Lute maker Weldon Gray on research, losing track of time and joining the circus.
Q & A with Weldon Gray
How long have you been building instruments?
What sort of instruments do you specialize in?
Ancient, medieval and Renaissance musical instruments. These include the organistrum, hurdy gurdys, psalteries, wire strung harp, oud, various lutes, balalaikas and the vihuela.
Tell us a couple of interesting things about your personal life.
I worked at a Hanna-Barbera theme park called Flintstones Park sculpturing dinosaurs. Now I demonstrate and perform with the instruments I make.
If you were not a luthier what would you be?
A circus performer.
Do you prefer hand tools or power tools?
Solid wood or veneer?
Figured wood or straight grain?
Flowing curves or geometric shapes?
Roasted curly maple.
Least favourite wood?
Gray finds the hurdy gurdy to be the most difficult instrument to make. With many moving parts it’s easy to understand why. Gray says that, with a little imagination, it looks like one of the warships in Star Wars.
This harp is a replica of the Lady Lamont Harp; the original is in the Museum of Scotland. The 32 string shoes that the strings go through are made of silica bronze, and were the hardest part of the build.
Quotes from Weldon Gray
I have a 24 ft. x 32 ft. heated shop in my attached garage. It’s like a second home.
Sometimes I lose track of time and wonder how the day went by so fast.
I have a large television, which is on all the time. I watch sitcoms, documentaries and movies while I work.
I love my Dremel tools and chisels. I also love carving.
To come up with the designs I make I research ancient instruments, some of which are extinct, on the internet. I also use books that my wife buys for me.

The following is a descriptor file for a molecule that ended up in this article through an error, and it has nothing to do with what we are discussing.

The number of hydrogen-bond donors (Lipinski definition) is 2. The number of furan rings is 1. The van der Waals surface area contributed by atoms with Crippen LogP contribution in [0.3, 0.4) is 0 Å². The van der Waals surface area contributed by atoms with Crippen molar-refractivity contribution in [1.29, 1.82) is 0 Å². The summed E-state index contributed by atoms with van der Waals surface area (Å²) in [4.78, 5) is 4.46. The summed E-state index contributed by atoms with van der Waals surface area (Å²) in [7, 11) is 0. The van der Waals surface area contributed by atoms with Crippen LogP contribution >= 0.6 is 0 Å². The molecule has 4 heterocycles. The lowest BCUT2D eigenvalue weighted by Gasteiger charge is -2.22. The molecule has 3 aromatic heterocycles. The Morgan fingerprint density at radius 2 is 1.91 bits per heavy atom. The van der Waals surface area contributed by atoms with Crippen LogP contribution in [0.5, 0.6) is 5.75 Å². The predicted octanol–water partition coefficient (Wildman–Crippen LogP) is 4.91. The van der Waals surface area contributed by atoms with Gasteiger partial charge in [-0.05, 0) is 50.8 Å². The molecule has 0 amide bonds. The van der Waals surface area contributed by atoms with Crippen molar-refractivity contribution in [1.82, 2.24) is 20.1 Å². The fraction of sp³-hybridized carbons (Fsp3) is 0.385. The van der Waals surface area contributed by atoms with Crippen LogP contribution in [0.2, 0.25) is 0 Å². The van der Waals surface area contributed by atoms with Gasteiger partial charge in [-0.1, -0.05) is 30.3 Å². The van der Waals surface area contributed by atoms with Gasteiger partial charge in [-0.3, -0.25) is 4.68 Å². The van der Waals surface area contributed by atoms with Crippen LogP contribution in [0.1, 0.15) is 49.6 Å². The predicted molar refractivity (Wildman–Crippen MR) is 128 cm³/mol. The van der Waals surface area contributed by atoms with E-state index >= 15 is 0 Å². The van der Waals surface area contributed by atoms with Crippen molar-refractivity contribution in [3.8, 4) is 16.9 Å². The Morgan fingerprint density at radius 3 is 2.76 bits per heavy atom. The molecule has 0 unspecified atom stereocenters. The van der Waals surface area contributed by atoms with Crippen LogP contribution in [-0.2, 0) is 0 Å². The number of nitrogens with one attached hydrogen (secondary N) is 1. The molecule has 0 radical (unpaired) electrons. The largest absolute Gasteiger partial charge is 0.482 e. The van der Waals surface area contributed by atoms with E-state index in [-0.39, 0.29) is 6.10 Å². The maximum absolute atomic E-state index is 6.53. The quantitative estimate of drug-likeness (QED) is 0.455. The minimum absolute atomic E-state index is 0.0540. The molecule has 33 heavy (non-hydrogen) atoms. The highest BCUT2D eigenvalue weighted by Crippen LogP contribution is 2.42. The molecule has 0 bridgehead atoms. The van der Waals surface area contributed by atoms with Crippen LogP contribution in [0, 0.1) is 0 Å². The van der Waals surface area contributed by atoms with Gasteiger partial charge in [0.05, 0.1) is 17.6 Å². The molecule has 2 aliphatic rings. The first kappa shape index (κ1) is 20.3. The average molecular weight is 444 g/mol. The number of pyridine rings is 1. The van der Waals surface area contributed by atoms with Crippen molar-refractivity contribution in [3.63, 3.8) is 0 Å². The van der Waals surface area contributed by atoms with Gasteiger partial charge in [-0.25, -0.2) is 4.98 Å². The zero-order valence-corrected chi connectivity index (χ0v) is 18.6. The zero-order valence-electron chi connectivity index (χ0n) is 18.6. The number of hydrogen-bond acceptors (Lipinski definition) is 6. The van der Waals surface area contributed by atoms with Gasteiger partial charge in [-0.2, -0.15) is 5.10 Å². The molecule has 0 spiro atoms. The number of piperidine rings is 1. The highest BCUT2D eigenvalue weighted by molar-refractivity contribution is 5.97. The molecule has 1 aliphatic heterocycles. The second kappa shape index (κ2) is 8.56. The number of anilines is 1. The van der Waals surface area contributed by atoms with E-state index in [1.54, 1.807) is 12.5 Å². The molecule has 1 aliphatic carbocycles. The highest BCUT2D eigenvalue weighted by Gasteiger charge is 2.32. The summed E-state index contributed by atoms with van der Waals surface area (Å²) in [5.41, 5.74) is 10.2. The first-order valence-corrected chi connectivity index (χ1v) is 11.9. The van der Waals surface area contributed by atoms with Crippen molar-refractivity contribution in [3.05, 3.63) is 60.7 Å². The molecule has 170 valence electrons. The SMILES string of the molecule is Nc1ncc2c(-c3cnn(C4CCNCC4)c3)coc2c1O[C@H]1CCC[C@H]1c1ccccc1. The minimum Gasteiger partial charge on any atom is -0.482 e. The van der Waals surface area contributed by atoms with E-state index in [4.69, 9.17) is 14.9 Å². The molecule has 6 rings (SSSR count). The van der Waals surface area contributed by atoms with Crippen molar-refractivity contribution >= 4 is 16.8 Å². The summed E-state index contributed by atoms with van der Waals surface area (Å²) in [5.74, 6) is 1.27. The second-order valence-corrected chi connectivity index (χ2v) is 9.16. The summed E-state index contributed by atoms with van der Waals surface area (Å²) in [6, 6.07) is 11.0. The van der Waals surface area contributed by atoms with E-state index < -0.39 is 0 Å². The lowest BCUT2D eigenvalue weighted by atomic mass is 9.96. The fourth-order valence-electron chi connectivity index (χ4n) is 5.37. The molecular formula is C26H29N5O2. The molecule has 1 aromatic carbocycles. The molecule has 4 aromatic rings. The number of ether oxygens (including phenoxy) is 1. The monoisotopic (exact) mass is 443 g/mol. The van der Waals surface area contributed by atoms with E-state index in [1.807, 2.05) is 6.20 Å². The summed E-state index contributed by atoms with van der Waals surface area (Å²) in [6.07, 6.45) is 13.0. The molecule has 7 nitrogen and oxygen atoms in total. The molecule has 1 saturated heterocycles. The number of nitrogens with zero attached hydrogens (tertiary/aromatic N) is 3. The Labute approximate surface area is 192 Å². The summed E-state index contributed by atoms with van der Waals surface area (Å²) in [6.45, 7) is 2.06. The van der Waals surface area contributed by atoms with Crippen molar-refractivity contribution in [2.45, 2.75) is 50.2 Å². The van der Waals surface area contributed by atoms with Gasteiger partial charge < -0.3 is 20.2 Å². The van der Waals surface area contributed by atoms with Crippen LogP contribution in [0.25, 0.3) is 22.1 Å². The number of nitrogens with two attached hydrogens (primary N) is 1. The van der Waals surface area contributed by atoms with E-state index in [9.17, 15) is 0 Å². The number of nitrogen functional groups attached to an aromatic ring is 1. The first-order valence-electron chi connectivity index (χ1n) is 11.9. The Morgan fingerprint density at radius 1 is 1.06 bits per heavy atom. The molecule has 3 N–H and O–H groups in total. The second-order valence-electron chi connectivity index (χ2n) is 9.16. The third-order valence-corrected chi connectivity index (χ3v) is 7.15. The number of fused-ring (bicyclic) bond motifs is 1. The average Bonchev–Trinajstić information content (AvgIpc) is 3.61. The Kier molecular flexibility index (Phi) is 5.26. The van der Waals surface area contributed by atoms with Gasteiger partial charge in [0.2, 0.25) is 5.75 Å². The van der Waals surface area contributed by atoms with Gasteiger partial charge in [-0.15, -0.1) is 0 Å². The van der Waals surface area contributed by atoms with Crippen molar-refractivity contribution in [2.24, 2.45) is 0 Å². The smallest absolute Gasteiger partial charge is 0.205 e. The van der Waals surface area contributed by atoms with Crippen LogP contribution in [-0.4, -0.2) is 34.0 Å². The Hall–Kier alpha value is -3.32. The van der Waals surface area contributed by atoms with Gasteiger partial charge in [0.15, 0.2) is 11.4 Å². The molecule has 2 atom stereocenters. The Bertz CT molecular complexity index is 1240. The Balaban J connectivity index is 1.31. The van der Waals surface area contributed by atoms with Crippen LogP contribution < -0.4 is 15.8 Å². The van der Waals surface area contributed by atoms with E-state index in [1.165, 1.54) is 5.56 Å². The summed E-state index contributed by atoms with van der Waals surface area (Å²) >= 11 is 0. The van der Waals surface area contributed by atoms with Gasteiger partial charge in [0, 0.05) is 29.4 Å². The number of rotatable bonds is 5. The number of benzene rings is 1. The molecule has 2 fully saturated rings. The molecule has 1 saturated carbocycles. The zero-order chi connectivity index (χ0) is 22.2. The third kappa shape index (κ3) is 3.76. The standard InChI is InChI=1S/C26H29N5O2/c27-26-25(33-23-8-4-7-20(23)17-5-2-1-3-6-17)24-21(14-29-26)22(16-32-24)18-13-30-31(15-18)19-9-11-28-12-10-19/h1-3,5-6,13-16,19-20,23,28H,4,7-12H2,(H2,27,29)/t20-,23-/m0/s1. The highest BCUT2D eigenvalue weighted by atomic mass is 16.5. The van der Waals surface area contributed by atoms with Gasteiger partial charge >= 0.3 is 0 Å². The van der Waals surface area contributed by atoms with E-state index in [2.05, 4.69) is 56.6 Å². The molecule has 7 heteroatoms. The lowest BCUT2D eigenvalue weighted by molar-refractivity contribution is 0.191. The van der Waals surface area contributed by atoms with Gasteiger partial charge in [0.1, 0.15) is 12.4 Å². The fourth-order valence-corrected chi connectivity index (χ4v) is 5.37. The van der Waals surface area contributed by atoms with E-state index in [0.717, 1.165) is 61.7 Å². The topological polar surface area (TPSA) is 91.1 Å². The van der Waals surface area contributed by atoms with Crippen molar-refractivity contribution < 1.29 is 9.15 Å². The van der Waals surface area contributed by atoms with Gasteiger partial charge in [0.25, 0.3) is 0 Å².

I had wonderful art and woodshop teachers in high school who helped me get started.
I make a few instruments a year for customers.
I started in woodshop classes in high school. After high school, I worked in construction framing houses and as a carpenter.
My work as a luthier has been mainly self-taught.
I joined the medieval group here in Saskatoon and heard a local group of musicians “Troubadour du Bois” play at a concert. I wanted to buy a lute, but soon realized that they were not easy to find. So, having made a guitar in high school, I thought I would try to make a lute.
The very first musical instrument I made was a double-neck solid-body electric guitar in 1965. My first medieval instrument was a lute. I learn something with every instrument I build. I would like to think they are getting better.
I allow six months to make an instrument. That gives me lots of time and I am under no pressure.
I like to find a piece in my research that moves me; a piece that I don’t see commonly anymore. I find as many pictures and writings about it as I can and draw pictures and plans, to figure out the size and scale of the instrument. I then find the wood that I would like to use and away I go.
Some of the most common woods I use are different kinds of maple for bracing and foundational pieces, and spruce for the soundboards.
Common questions are “How long did it take to make it?”, and “What is it worth?” I don’t consider the time when I make an instrument. I enjoy every minute, figuring out how to do things and solving problems. Each instrument is a challenge for me. This is a hobby that I love. If I had to worry about what it is worth, I probably wouldn’t be interested in doing it.